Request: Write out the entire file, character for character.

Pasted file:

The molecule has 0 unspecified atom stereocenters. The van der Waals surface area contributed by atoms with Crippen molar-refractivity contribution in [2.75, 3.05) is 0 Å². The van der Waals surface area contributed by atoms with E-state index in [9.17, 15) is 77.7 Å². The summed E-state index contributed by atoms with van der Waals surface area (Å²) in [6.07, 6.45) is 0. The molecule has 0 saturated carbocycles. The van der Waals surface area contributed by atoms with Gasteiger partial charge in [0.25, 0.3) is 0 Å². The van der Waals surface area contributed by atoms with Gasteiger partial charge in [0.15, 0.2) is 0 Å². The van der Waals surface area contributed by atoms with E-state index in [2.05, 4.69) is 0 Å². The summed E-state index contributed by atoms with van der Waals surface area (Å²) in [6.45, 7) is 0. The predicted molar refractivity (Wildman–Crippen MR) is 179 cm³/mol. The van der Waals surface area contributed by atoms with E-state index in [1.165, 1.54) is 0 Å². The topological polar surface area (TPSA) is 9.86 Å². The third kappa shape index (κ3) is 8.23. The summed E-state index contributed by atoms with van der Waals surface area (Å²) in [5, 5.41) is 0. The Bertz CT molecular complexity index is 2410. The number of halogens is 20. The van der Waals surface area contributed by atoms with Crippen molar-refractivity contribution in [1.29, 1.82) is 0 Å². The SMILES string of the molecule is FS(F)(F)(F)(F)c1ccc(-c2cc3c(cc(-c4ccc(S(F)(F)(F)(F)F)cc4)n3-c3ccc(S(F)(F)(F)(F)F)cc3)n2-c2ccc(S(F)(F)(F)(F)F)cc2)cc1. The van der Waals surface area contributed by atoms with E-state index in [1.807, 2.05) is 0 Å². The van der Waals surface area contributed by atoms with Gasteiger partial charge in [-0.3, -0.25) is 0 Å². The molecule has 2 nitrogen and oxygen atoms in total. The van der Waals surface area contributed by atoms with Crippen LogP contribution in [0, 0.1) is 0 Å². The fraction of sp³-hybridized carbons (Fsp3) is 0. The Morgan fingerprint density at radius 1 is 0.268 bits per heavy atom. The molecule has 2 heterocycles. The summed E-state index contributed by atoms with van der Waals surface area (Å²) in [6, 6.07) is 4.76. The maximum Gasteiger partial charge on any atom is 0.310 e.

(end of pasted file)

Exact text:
The molecule has 0 unspecified atom stereocenters. The van der Waals surface area contributed by atoms with Crippen molar-refractivity contribution in [2.75, 3.05) is 0 Å². The van der Waals surface area contributed by atoms with E-state index in [9.17, 15) is 77.7 Å². The summed E-state index contributed by atoms with van der Waals surface area (Å²) in [6.07, 6.45) is 0. The molecule has 0 saturated carbocycles. The van der Waals surface area contributed by atoms with Gasteiger partial charge in [0.25, 0.3) is 0 Å². The van der Waals surface area contributed by atoms with Gasteiger partial charge in [0.15, 0.2) is 0 Å². The van der Waals surface area contributed by atoms with E-state index in [2.05, 4.69) is 0 Å². The summed E-state index contributed by atoms with van der Waals surface area (Å²) in [6.45, 7) is 0. The predicted molar refractivity (Wildman–Crippen MR) is 179 cm³/mol. The van der Waals surface area contributed by atoms with E-state index in [1.165, 1.54) is 0 Å². The topological polar surface area (TPSA) is 9.86 Å². The third kappa shape index (κ3) is 8.23. The summed E-state index contributed by atoms with van der Waals surface area (Å²) in [5, 5.41) is 0. The Bertz CT molecular complexity index is 2410. The number of halogens is 20. The van der Waals surface area contributed by atoms with Crippen molar-refractivity contribution in [1.29, 1.82) is 0 Å². The SMILES string of the molecule is FS(F)(F)(F)(F)c1ccc(-c2cc3c(cc(-c4ccc(S(F)(F)(F)(F)F)cc4)n3-c3ccc(S(F)(F)(F)(F)F)cc3)n2-c2ccc(S(F)(F)(F)(F)F)cc2)cc1. The van der Waals surface area contributed by atoms with E-state index in [1.807, 2.05) is 0 Å². The van der Waals surface area contributed by atoms with Gasteiger partial charge in [-0.3, -0.25) is 0 Å². The molecule has 2 nitrogen and oxygen atoms in total. The van der Waals surface area contributed by atoms with Crippen LogP contribution in [0, 0.1) is 0 Å². The fraction of sp³-hybridized carbons (Fsp3) is 0. The Morgan fingerprint density at radius 1 is 0.268 bits per heavy atom. The molecule has 2 heterocycles. The summed E-state index contributed by atoms with van der Waals surface area (Å²) in [6, 6.07) is 4.76. The maximum Gasteiger partial charge on any atom is 0.310 e.